Headley couldn’t use any of that. At the same time, Richard Hauff’s personal history wasn't doing the prosecution any favors. His prior convictions, mafia ties, and frequent encounters with violence gave the defense plenty of ammunition for an inevitable character assassination. They could convincingly paint Hauff as an aggressor – which is entirely plausible.
“He had a vicious temper,” Headley admitted. “He had threatened Paul Dell, and screamed at him, and just went berserk a few times.”
“Didn’t deserve to be killed by any means,” Headley continued, “but he wasn’t the principal’s wife or the bank president’s husband or anything like that.”
Perhaps even more concerning, Headley and his legal team had lost an oddly similar trial shortly before Hauff’s murder. It involved one man shooting another for fooling around with his wife. The man didn’t kill the interloper, but he shot him, and the court did not convict. A few jurors on the case told Headley that the lover “got what he deserved.”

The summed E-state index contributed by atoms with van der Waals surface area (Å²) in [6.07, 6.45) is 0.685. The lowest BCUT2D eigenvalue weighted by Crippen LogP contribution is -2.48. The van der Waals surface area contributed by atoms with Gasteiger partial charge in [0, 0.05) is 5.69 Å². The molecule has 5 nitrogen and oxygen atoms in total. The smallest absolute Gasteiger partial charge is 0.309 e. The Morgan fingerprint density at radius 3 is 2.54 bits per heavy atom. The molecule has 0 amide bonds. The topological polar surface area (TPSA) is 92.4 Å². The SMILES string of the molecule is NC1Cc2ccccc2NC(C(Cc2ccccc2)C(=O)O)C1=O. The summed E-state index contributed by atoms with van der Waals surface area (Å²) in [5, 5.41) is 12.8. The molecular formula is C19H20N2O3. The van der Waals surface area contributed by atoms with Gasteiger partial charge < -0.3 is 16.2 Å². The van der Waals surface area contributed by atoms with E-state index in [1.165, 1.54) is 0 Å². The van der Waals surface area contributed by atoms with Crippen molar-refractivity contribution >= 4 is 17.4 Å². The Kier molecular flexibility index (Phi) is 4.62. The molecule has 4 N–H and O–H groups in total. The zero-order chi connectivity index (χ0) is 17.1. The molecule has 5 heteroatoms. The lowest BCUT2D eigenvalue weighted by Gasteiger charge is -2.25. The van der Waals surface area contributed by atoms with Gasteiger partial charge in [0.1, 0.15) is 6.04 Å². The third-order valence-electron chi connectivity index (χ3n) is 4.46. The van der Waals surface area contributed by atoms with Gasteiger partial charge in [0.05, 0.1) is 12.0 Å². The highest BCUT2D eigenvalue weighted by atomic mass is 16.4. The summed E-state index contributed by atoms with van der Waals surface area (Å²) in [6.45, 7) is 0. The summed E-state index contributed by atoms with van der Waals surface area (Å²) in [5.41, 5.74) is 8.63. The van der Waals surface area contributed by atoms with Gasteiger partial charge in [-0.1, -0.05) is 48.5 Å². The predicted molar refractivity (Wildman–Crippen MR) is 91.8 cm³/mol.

Putnam County is generally considered a conservative area and Headley worried that ideology would translate into sympathy. Sympathy for a man whose business and marriage collapsed at the hands of an Iranian-born con-artist with a history of federal convictions and ties to big-city Chicago mafia. If the prosecution had taken the case to trial, Paul Dell faced up to 65 years in prison. But if just one of 12 jurors felt unconvinced, the jury would have left hung and Dell could have left a free man.
Headley decided it wasn’t worth the risk. He and Dell’s defense attorney agreed to a plea agreement in March of 2002, just over a year after Hauff's death. At the hearing, Dell sat dressed in an orange jumpsuit with only Ken and Margo Bode seated in attendance. Days later, on March 25, 2002, Dell was sentenced to a maximum of eight years in prison for reckless homicide, a class C felony on par with involuntary manslaughter.
“The pursuit of justice is never perfect,” said Judge LaViolette when she laid down her ruling.
The Banner Graphic, Greencastle’s local newspaper, reported that Headley had the plea deal okayed by Hauff’s remaining relatives before the hearing. “They were in agreement,” Headley was quoted as saying.